CPU linked to GPU with PCIe versus on the same chip though remains interesting. Currently a lot of high performance software, particularly games, are written with attention to this limitation, and I wonder if in games we will see some serious work done on different algorithms that make more of the closeness of the two components. I think PC will hold this back for a while yet, as the most expensive and performant GPUs are in systems where they are separate from the CPU and connected through that PCIe bus. On these systems, you may be better off having the GPU run on its own and feeding itself as much as possible, with as separate workloads as possible (as suggested at the end of 6), whereas APUs can benefit a lot from CPU and GPU working closely together on the same data, because there is far less data transfer cost. But these require significantly different approaches in code (I imagine). Consoles may drive a change here out of necessity (to extract more efficiency out of the system) and there will be some drive there too as the generation progresses, but this significant conflict of interest is likely holding things back (and also explains near-religious extermities in thinking in some discussions here on this forum).

    It's interesting to read that you even need new benchmarks for testing this (which makes sense), and that these do already exist.

    All in all this paper gives a very thorough overview of the work out there, but there seems little time devoted to actual algorithms, except the conclusion that we need platforms that reschedule and process workloads over different (C/G)PUs transparently, without programmers having to spend too much time on that, and this makes sense. Will be interesting to see if any of the game studios will pull this off, or that we'll see this kind of work primarily in the Havok's, Speedtrees et al fo this world.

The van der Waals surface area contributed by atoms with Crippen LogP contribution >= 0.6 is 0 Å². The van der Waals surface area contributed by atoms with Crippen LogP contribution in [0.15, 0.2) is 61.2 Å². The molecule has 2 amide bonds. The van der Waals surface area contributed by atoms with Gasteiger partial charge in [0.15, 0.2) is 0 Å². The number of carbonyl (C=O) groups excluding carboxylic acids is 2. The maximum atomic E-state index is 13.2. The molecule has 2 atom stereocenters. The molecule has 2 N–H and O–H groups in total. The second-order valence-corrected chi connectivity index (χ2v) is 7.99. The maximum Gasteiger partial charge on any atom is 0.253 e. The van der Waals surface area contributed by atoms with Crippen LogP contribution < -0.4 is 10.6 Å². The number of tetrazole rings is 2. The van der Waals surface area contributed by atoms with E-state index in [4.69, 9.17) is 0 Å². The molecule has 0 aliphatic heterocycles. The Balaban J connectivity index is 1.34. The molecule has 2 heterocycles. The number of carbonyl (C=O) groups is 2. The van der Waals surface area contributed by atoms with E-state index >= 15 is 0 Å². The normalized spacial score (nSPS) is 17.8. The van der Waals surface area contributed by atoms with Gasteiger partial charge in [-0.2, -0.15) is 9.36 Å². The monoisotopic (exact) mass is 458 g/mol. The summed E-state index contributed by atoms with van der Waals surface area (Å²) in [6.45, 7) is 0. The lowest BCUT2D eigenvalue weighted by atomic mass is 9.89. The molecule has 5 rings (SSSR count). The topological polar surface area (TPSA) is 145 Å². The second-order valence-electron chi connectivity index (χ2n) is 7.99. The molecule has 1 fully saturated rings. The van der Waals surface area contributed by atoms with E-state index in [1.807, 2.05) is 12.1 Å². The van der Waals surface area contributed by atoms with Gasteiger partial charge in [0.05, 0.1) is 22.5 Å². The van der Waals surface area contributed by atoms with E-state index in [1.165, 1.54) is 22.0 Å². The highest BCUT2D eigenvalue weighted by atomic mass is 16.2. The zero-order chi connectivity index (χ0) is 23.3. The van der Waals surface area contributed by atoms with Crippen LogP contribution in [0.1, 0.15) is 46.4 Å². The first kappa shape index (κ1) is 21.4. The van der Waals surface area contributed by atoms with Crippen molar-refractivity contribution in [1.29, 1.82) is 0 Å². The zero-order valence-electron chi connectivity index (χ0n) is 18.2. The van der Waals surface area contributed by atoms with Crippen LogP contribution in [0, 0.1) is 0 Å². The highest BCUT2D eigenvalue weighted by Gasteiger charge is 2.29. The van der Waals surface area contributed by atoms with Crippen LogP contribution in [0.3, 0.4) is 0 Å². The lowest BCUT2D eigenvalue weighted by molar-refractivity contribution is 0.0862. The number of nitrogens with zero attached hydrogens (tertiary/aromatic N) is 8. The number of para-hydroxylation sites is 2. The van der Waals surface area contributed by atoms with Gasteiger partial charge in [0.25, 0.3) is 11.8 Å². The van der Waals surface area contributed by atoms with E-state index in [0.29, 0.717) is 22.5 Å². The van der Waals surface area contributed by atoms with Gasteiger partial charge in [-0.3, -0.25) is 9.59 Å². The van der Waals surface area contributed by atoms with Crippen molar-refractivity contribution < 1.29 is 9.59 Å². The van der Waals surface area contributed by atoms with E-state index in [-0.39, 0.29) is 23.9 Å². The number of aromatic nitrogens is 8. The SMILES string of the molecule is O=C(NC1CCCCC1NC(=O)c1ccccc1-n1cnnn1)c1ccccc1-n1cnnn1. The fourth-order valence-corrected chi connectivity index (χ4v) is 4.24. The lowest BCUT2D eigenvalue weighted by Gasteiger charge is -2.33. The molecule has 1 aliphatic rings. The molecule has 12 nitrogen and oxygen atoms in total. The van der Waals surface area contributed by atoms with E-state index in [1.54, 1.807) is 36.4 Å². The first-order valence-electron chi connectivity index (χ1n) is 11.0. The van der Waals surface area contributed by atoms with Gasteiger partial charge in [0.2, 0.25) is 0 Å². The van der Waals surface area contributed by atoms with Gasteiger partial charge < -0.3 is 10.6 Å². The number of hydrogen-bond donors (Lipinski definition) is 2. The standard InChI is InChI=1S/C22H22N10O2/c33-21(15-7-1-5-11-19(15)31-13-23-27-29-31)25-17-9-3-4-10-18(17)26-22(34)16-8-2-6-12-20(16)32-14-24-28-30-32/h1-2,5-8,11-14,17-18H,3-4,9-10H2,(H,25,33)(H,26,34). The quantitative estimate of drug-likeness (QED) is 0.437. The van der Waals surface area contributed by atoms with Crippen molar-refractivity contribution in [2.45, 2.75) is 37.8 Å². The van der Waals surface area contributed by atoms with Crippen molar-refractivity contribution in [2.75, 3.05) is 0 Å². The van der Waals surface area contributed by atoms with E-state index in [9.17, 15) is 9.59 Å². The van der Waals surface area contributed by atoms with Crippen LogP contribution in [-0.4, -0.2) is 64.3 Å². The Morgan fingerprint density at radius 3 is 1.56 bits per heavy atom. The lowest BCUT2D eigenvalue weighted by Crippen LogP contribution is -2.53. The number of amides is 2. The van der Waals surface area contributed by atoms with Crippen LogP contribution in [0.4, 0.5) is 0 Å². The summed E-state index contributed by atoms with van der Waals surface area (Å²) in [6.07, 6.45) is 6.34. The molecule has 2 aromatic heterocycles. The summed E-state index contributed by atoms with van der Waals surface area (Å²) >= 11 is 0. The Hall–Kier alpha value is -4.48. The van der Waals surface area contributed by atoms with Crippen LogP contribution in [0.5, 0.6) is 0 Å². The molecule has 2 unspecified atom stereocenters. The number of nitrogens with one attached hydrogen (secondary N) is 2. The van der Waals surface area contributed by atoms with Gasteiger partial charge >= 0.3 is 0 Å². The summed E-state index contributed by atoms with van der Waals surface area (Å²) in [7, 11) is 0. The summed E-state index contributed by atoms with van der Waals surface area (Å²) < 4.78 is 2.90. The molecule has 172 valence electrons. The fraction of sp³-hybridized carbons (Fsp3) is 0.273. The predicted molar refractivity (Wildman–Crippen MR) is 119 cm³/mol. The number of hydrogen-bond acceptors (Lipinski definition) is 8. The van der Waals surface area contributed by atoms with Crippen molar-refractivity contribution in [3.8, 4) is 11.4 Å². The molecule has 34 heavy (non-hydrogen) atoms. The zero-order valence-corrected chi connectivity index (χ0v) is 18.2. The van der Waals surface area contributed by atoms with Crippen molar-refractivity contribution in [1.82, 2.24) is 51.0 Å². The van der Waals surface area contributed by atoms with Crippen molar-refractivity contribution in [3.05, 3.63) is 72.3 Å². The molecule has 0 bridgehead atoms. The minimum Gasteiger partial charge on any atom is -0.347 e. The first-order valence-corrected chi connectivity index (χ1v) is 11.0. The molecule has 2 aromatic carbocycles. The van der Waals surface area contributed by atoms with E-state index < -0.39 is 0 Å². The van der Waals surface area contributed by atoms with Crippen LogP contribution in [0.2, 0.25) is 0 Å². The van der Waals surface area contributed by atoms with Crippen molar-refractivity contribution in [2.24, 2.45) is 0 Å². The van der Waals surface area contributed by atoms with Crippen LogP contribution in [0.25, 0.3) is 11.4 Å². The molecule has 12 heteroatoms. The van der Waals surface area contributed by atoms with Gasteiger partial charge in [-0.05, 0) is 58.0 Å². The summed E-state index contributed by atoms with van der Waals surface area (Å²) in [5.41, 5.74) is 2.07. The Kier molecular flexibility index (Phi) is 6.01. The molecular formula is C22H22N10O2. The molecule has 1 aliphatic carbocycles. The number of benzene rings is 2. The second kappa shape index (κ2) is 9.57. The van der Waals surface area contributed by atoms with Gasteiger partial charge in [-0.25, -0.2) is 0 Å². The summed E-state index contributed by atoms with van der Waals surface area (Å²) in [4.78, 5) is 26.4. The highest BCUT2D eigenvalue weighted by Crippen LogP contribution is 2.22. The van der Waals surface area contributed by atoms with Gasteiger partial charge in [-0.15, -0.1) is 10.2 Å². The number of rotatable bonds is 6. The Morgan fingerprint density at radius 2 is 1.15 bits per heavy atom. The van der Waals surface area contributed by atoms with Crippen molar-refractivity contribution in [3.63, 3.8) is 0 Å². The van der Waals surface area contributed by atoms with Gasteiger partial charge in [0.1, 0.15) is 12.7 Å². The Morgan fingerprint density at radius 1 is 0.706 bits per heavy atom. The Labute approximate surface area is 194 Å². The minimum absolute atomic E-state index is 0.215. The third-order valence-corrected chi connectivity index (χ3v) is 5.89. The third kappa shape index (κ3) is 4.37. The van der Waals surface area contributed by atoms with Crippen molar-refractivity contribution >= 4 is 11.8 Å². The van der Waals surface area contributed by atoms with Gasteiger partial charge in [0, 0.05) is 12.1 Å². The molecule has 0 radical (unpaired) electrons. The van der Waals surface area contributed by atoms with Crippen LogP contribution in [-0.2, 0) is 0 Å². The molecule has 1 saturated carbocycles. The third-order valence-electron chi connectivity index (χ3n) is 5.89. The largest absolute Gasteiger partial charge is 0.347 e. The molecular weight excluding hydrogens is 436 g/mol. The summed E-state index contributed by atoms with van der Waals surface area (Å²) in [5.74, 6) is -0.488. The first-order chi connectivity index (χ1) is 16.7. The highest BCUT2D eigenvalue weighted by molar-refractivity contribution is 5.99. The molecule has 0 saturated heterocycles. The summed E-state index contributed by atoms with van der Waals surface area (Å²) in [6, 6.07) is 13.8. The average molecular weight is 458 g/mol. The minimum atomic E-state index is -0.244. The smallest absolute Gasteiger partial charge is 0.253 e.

Thanks for sharing!

    (Also, in my mind APU stood for All Purpose Unit ... I never wrote a line of demanding code in my life other than by accident, so take my ramblings with a grain of salt ;))
     
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  3. sparsh

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    Thanks Arwin, for the comments. You are correct that algorithms should have been discussed, but we reached the page limit.
    This paper also seeks to change the mindset of researchers that merely offloading computational tasks to GPUs is not optimal, instead, using both CPU and GPU can lead to potentially higher speedup.
     
  4. Rodéric

    Rodéric a.k.a. Ingenu
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    Not read the paper yet, will try to do that in the afternoon, but I'm interested in the topic, seeing more and more APU all around, it will be interesting to see how that turns out.
    ATM there's AVX2 on Intel that kind of competes with GPU if you use a SPMD compiler, I wonder how CPU/GPU will evolve.